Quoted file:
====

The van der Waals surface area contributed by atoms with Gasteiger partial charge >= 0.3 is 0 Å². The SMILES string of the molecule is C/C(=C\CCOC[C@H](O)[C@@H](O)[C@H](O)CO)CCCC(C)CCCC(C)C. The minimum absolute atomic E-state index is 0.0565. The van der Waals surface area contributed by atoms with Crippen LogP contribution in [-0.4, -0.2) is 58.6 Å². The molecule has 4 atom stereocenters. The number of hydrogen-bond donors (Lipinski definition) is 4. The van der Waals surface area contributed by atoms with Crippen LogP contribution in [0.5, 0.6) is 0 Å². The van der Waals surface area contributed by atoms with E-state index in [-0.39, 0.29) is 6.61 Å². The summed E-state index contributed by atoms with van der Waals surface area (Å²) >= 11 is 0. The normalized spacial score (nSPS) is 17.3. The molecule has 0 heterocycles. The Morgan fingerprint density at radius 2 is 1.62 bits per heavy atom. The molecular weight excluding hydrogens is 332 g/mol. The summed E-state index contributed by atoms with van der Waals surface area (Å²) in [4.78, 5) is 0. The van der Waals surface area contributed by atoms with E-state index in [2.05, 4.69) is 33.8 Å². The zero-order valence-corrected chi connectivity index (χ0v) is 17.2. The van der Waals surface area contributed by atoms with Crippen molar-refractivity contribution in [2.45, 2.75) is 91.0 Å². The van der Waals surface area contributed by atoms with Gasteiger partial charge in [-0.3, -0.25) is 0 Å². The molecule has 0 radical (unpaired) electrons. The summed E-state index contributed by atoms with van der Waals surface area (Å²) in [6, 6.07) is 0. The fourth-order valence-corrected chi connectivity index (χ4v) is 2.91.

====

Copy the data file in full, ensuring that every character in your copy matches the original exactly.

The van der Waals surface area contributed by atoms with Gasteiger partial charge >= 0.3 is 0 Å². The SMILES string of the molecule is C/C(=C\CCOC[C@H](O)[C@@H](O)[C@H](O)CO)CCCC(C)CCCC(C)C. The minimum absolute atomic E-state index is 0.0565. The van der Waals surface area contributed by atoms with Crippen LogP contribution in [-0.4, -0.2) is 58.6 Å². The molecule has 4 atom stereocenters. The number of hydrogen-bond donors (Lipinski definition) is 4. The van der Waals surface area contributed by atoms with Crippen LogP contribution in [0.5, 0.6) is 0 Å². The van der Waals surface area contributed by atoms with E-state index in [-0.39, 0.29) is 6.61 Å². The summed E-state index contributed by atoms with van der Waals surface area (Å²) >= 11 is 0. The normalized spacial score (nSPS) is 17.3. The molecule has 0 heterocycles. The Morgan fingerprint density at radius 2 is 1.62 bits per heavy atom. The molecular weight excluding hydrogens is 332 g/mol. The summed E-state index contributed by atoms with van der Waals surface area (Å²) in [4.78, 5) is 0. The van der Waals surface area contributed by atoms with E-state index in [2.05, 4.69) is 33.8 Å². The zero-order valence-corrected chi connectivity index (χ0v) is 17.2. The van der Waals surface area contributed by atoms with Crippen molar-refractivity contribution in [2.45, 2.75) is 91.0 Å². The van der Waals surface area contributed by atoms with Gasteiger partial charge in [-0.3, -0.25) is 0 Å². The molecule has 0 radical (unpaired) electrons. The summed E-state index contributed by atoms with van der Waals surface area (Å²) in [6, 6.07) is 0. The fourth-order valence-corrected chi connectivity index (χ4v) is 2.91.